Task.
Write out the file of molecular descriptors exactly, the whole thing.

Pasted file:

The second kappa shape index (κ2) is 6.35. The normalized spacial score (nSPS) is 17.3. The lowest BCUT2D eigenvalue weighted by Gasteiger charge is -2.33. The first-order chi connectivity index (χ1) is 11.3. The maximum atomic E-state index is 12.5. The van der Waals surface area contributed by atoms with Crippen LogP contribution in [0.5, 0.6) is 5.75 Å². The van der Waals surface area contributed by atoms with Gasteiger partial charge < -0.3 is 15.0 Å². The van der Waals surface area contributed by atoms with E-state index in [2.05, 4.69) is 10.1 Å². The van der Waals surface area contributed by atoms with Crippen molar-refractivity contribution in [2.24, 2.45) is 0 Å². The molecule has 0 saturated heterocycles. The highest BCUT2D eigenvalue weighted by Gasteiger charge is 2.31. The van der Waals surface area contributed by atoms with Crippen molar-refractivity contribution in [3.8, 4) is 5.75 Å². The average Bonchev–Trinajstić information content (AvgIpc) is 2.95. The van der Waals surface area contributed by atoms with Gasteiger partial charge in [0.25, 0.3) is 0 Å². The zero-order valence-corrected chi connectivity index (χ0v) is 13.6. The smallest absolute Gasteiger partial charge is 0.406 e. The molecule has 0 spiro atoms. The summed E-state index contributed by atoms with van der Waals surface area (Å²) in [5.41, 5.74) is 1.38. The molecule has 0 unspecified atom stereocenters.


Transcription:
The second kappa shape index (κ2) is 6.35. The normalized spacial score (nSPS) is 17.3. The lowest BCUT2D eigenvalue weighted by Gasteiger charge is -2.33. The first-order chi connectivity index (χ1) is 11.3. The maximum atomic E-state index is 12.5. The van der Waals surface area contributed by atoms with Crippen LogP contribution in [0.5, 0.6) is 5.75 Å². The van der Waals surface area contributed by atoms with Gasteiger partial charge < -0.3 is 15.0 Å². The van der Waals surface area contributed by atoms with E-state index in [2.05, 4.69) is 10.1 Å². The van der Waals surface area contributed by atoms with Crippen molar-refractivity contribution in [2.24, 2.45) is 0 Å². The molecule has 0 saturated heterocycles. The highest BCUT2D eigenvalue weighted by Gasteiger charge is 2.31. The van der Waals surface area contributed by atoms with Crippen molar-refractivity contribution in [3.8, 4) is 5.75 Å². The average Bonchev–Trinajstić information content (AvgIpc) is 2.95. The van der Waals surface area contributed by atoms with Gasteiger partial charge in [0.25, 0.3) is 0 Å². The zero-order valence-corrected chi connectivity index (χ0v) is 13.6. The smallest absolute Gasteiger partial charge is 0.406 e. The molecule has 0 spiro atoms. The summed E-state index contributed by atoms with van der Waals surface area (Å²) in [5.41, 5.74) is 1.38. The molecule has 0 unspecified atom stereocenters.